Arctic climatic temperature amplification in the addressed in two resent papers in Tellus

Nansen Center scientists in Bergen and St. Petersburg have in two resent papers in the Tellus addressed the climatic temperature amplification in the Arctic, analysing respectively surface air temperature records and atmospheric modelling simulations results. The papers are published under the bilateral Russian-Norwegian NORRUSS project “CLIMate variability and change in the Eurasian ARCtic in the 21st century (CLIMARC)” funded by the Research Council of Norway and the Russian Fund for Basic Research. The CLIMARC project is coordinated by the Nansen Center in Bergen and implemented in cooperation with the Nansen International Environmental and Remote Sensing Center in St. Petersburg and the Voeikov Main Geophysical Observatory of Roshydromet.


Johannessen et al. addresses in the paper Surface air temperature variability and trends in the Arctic: new amplification assessment and regionalization the Arctic amplification of temperature change as an important feature of the Earth’s climate system. For observational assessment and understanding of mechanisms of this amplification, which remain uncertain, thorough and detailed analyses of surface air temperature (SAT) variability and trends in the Arctic are needed. Johannessen et al present an analysis of Arctic SAT variability in comparison with mid-latitudes and the Northern Hemisphere (NH), based on an advanced SAT dataset - NansenSAT. They define an index for the Arctic amplification as the ratio between absolute values of the Arctic (65°-90°N) and NH 30-yr running linear SAT trends. They demonstrate that the temperature amplification in the Arctic is characteristic not only for the recent warming but also the early 20th century warming (ETCW) and subsequent cooling. The amplification appears to be weaker during the recent warming than in the ETCW, simply because the index values reflect the more pervasive nature of the recent warming that reflects the background of anthropogenic global warming. They also produced a new Arctic regionalization created from hierarchical cluster analysis, which identifies six major natural regions in the Arctic that reflect SAT variability. Statistical comparison with several climate indices shows that the Atlantic Multidecadal Oscillation (AMO) is the mode of variability that is most significantly associated with the amplified warming-cooling in the Arctic, with a stronger correlation during the ETCW and recent warming than during the intermediate period. Regionally, differences are also identified in terms of annual and seasonal rates of change and in their correlations with modes of variability.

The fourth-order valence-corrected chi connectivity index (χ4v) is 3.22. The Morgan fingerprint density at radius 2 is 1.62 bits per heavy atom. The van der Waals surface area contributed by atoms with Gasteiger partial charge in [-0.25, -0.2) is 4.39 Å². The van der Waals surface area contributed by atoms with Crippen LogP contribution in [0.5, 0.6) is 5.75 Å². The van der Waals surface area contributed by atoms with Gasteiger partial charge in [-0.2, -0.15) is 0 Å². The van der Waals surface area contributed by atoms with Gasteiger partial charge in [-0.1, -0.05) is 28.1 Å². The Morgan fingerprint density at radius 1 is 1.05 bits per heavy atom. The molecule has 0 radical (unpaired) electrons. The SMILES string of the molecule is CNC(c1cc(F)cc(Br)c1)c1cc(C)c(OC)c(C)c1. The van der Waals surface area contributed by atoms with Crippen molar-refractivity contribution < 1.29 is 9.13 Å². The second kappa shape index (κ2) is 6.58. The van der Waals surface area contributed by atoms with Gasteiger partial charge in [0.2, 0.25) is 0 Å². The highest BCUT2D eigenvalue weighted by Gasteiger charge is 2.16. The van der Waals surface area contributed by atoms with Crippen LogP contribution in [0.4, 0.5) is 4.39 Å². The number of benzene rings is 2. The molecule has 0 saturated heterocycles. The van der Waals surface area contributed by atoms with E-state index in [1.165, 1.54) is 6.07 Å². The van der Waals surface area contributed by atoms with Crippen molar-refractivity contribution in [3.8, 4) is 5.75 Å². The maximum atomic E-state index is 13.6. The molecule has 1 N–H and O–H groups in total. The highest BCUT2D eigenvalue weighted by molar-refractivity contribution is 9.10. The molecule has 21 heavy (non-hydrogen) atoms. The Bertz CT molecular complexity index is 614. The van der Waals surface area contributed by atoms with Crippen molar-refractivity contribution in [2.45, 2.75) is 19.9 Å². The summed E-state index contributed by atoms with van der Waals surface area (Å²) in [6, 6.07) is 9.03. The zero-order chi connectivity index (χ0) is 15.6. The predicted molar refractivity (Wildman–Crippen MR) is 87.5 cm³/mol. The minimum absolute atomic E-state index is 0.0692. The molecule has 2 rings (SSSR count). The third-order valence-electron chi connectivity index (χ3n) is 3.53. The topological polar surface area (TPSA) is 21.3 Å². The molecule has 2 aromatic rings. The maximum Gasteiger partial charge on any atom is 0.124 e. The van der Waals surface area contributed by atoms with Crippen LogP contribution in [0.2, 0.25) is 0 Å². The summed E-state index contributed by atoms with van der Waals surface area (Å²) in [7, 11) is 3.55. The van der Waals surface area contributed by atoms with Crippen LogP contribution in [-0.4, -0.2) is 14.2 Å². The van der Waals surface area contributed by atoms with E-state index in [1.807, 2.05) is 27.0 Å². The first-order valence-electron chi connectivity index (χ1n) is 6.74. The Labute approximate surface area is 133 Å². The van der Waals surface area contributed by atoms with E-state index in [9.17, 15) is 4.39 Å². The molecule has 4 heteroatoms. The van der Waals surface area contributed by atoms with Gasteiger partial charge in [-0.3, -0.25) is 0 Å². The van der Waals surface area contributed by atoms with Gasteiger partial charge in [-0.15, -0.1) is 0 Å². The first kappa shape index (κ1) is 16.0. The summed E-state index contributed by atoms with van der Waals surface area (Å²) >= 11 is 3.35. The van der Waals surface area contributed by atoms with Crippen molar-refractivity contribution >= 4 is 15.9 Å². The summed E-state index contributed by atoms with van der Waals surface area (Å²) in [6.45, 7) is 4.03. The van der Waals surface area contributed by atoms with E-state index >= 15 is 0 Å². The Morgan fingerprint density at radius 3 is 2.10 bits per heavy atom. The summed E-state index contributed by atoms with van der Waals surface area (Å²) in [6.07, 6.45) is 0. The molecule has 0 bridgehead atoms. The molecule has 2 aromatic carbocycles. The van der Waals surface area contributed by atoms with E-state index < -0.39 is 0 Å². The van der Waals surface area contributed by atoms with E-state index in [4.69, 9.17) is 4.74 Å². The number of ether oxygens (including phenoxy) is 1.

In the second paper - Arctic amplification: does it impact the polar jet stream? - Meleshko et al. investigate the hypothesize that the Arctic amplification of temperature changes causes a decrease in the northward temperature gradient in the troposphere, thereby enhancing the oscillation of planetary waves leading to extreme weather in mid-latitudes. To test this hypothesis, they studied the response of the atmosphere to Arctic amplification for a projected summer sea-ice-free period using an atmospheric model with prescribed surface boundary conditions from a state-of-the-art Earth system model. Besides a standard global warming simulation, they also conducted a sensitivity experiment with sea ice and sea surface temperature anomalies in the Arctic. Meleshko et al. show that when global climate warms, enhancement of the northward heat transport provides the major contribution to decrease the northward temperature gradient in the polar troposphere in cold seasons, causing more oscillation of the planetary waves. However, while Arctic amplification significantly enhances near-surface air temperature in the polar region, it is not large enough to invoke an increased oscillation of the planetary waves. This paper was highlighted under "Science in other journals" in Science

 

Full references:

Ola M. Johannessen, Svetlana I. Kuzmina, Leonid P. Bobylev and Martin W. Miles, 2016: Surface air temperature variability and trends in the Arctic: new amplification assessment and regionalization. Tellus A 2016, 68, 28234, http://dx.doi.org/10.3402/tellusa.v68.28234

Meleshko, Valentin P., Ola M. Johannessen, Andrey V. Baidin, Tatiana V. Pavlova and Veronika A. Govorkova, 2016: Arctic amplification: does it impact the polar jet stream? Tellus A 2016, 68, 32330, http://dx.doi.org/10.3402/tellusa.v68.32330

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Johannessen_et-al_2016_Tellus.pdf1.82 MB
Meleshko-2016-Tellus-32330-212748-1-PB.pdf2.93 MB
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